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‘Spongebob’s’ Latest Tormentor: The American Academy of Pediatrics

Nickelodeon’s sexually ambiguous seafarer gets used and abused again to highlight a message

First it was the far right, which signaled out "Spongebob" for promoting a gay and global-warming agendas.

And Monday, the American Academy of Pediatrics will also take aim at the 12-year-old Nickelodeon kids series, reporting a study that concludes the fast-pace show, and others like it, aren't good for children.

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Using what it calls a "controlled experimental design," the AAP said its study found that preschool-aged children " were significantly impaired in executive function immediately after watching just nine minutes of a popular fast-paced television show relative to after watching educational television or drawing."

That show, of course, is "Spongebob Squarepants."

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According to an individual with knowledge of the AAP's press strategy, the organization's Monday announcement will be picked up by ABC, NBC and Associated Press.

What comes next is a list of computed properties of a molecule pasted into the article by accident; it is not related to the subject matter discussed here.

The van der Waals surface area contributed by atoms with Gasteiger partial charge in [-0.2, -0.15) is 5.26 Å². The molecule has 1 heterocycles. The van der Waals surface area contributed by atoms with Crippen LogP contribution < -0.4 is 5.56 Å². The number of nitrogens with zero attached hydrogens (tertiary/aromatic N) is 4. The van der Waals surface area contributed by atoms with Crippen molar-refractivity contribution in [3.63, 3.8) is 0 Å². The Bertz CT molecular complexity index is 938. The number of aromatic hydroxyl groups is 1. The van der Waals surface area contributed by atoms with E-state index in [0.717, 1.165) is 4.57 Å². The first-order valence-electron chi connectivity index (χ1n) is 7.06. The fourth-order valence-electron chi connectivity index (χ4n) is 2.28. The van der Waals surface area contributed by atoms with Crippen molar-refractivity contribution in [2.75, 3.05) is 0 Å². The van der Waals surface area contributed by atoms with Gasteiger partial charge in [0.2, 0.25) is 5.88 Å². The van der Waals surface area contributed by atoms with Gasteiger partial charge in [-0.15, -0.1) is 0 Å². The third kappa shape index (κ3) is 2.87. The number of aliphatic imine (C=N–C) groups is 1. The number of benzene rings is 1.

Nickelodeon didn't have a comment on the matter, but did release this statement, questioning the sea-worthiness of the study: "Having 60 non-diverse kids, who are not part of the show's targeted demo, watch nine minutes of programming is questionable methodology and could not possibly provide the basis for any valid findings that parents could trust."

A key issue for Nickelodeon officials: "Spongebob" is targeted to kids 6-11, but the study focused on 4-year-olds.

An individual close to the network said the program's broad awareness among parents has been leveraged before to gain noteriety and spur funding.

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In 2005, James Dobson, head of the Christian Right group Focus on the Family, said the cartoon's tolerance themes were really code for gay-agenda promotion.

And just last month, Fox News personalities Steve Doocy and Gretchen Carlson got on the series, as well as the U.S. Department of Education, for allegedly promoting global-warming science.

As for its study, officials for the American Academy of Pediatrics were unavailable for comment Sunday.

"People do studies all the time about the effects of media. This one will stress out parents unnecessarily," said an individual close to Nickelodeon.